During the automaker’s recent Q3 2019 earnings call, a Wall Street analyst asked Barra if the company would ever produce a Corvette SUV. Barra was guarded on the matter and didn’t give analysts or reporters much to go off, but her response was still quite interesting.
“I appreciate that you think our Corvette franchise is very strong,” Barra said, before adding that GM will “look at a variety of things as we go forward and we recognize the strength of the Corvette brand.”
This response seems to fall in line with intel we heard back in July of this year, which suggested GM was considering the idea of a Corvette sub-brand in order to leverage the name’s popularity. That report indicated the Corvette brand was still very much in the early planning stages and could hit the chopping block if vehicle sales were to fall off at any point in the coming years. Barra’s response makes sense, as GM recognizes that leveraging the Corvette brand would be a good idea, but nothing is guaranteed at the moment. Even if GM did give the idea the green light, it likely won’t have anything to show or announce for quite some time.
Other GM executives have also stopped short of flat out denying the possibility of a Corvette SUV. Chevrolet’s vice president for performance vehicles and motorsports, Jim Campbell, said he “can’t say anything one way or the other” when asked about the matter at the debut of the Corvette C8, while GM president Mark Reuss said we are “probably not going to see that.”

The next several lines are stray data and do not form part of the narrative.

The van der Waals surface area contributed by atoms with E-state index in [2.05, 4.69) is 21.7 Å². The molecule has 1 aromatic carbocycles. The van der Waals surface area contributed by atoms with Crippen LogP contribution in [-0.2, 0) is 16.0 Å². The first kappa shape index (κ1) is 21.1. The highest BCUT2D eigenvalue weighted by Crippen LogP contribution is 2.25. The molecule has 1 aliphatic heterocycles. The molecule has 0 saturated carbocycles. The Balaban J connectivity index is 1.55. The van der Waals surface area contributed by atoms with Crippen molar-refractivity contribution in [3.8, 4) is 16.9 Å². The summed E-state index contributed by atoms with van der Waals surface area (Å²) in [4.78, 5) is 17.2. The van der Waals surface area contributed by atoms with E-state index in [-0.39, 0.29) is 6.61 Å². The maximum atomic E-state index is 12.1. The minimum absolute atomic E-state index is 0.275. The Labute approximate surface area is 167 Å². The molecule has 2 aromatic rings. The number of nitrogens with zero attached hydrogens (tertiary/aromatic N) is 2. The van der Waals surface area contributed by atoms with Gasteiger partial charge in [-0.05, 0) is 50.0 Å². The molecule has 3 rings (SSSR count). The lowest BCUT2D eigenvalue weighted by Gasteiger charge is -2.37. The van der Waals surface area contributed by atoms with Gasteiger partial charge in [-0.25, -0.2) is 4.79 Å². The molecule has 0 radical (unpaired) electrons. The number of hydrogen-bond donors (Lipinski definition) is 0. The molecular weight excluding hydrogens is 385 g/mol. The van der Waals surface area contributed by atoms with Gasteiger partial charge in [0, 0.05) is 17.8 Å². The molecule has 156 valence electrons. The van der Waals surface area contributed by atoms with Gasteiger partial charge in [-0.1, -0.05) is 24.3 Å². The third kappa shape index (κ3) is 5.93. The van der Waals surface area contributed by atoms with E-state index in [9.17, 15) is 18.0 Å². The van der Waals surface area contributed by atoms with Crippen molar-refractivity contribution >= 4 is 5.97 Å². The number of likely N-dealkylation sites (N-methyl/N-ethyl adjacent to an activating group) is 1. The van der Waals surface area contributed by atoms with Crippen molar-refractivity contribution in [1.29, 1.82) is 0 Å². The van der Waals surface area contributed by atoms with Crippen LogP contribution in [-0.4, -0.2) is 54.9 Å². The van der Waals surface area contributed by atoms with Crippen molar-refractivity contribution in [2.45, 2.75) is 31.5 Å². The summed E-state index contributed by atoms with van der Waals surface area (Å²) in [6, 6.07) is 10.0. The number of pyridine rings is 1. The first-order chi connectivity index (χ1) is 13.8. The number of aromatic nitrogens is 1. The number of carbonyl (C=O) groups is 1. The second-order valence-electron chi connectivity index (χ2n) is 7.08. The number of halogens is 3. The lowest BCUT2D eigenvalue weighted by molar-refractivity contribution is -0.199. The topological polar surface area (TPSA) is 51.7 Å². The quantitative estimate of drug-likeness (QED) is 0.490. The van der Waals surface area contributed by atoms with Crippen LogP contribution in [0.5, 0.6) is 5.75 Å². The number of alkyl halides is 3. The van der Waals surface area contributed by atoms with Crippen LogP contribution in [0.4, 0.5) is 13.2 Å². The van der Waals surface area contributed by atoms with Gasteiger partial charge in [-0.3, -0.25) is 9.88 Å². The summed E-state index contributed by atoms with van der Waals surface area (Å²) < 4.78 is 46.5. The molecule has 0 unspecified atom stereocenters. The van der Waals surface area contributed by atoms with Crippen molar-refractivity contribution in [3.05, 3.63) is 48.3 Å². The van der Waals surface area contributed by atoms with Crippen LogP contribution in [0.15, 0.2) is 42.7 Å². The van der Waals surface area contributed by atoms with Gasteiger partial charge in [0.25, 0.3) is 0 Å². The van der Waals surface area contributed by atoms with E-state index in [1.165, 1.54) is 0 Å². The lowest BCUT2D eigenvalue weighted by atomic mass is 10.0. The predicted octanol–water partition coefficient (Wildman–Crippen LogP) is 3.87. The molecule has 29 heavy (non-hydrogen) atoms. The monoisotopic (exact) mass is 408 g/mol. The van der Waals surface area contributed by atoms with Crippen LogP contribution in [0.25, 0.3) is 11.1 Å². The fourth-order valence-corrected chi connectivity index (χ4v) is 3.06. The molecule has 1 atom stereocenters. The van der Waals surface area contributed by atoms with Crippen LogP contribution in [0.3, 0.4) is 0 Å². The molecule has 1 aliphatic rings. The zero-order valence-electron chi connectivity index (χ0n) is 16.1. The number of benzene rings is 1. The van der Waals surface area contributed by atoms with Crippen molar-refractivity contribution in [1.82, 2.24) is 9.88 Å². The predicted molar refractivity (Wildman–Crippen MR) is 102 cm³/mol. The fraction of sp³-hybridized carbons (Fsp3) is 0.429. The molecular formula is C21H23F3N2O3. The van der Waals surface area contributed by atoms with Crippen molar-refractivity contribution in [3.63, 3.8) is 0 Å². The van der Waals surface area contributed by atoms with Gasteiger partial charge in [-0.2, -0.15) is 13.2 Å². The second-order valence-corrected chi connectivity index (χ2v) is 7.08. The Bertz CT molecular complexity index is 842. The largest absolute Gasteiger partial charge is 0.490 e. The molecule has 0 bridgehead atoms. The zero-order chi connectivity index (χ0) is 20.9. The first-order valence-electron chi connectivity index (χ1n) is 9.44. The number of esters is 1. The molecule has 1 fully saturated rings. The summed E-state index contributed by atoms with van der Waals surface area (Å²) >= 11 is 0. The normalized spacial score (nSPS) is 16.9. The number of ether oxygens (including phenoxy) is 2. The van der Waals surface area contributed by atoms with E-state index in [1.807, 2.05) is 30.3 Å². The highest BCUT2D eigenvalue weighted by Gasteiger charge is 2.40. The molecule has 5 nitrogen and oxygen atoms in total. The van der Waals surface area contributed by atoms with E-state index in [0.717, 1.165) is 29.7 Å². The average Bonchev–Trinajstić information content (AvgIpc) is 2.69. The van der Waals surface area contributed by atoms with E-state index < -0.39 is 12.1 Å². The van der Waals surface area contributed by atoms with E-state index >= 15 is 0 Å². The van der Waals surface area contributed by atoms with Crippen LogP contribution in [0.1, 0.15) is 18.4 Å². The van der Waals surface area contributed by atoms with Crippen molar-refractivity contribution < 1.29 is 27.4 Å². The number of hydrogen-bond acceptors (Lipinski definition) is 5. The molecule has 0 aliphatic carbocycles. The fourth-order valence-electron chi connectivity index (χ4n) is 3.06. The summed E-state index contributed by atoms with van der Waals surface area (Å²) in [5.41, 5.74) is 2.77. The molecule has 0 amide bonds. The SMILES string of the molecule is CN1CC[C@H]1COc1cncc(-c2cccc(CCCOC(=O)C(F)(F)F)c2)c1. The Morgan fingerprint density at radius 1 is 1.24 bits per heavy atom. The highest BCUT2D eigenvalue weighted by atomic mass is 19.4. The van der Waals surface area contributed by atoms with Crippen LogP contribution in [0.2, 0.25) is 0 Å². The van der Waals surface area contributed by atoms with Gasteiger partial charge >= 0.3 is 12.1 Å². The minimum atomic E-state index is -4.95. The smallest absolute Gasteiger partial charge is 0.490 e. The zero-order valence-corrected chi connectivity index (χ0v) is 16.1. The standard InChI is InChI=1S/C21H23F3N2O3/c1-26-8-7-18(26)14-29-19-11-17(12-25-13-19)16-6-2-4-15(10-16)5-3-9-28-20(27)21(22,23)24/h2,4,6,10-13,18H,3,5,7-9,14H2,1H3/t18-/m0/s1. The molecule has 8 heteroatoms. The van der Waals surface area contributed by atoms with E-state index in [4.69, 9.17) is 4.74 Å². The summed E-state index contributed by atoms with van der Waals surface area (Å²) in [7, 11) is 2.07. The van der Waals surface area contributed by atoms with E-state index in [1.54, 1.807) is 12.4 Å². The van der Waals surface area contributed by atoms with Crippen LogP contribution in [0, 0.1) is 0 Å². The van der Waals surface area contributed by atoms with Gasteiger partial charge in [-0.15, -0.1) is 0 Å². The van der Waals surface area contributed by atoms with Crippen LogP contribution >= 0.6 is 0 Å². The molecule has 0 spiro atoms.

Way back in September 2018, we captured a coupe crossover prototype driving on the high speed ring at GM’s Milford Proving Ground. The rather blurry photo didn’t give us much to work with, but the photographer suggested the sporty-looking prototype could be for a potential Corvette SUV.
Some may find the idea of a high-performance SUV/crossover silly, but there is clearly market demand for them. The Lamborghini Urus has been an immediate success for the Italian performance brand, Ford is working on an electric, RWD crossover with Mustang-inspired styling (which may be called the Mach-E) and even Ferrari is developing a crossover/utility vehicle of sorts. Such products can also appeal to a global market, attracting new buyers to their respective brands in both North America and China.
Source: Detroit Free Press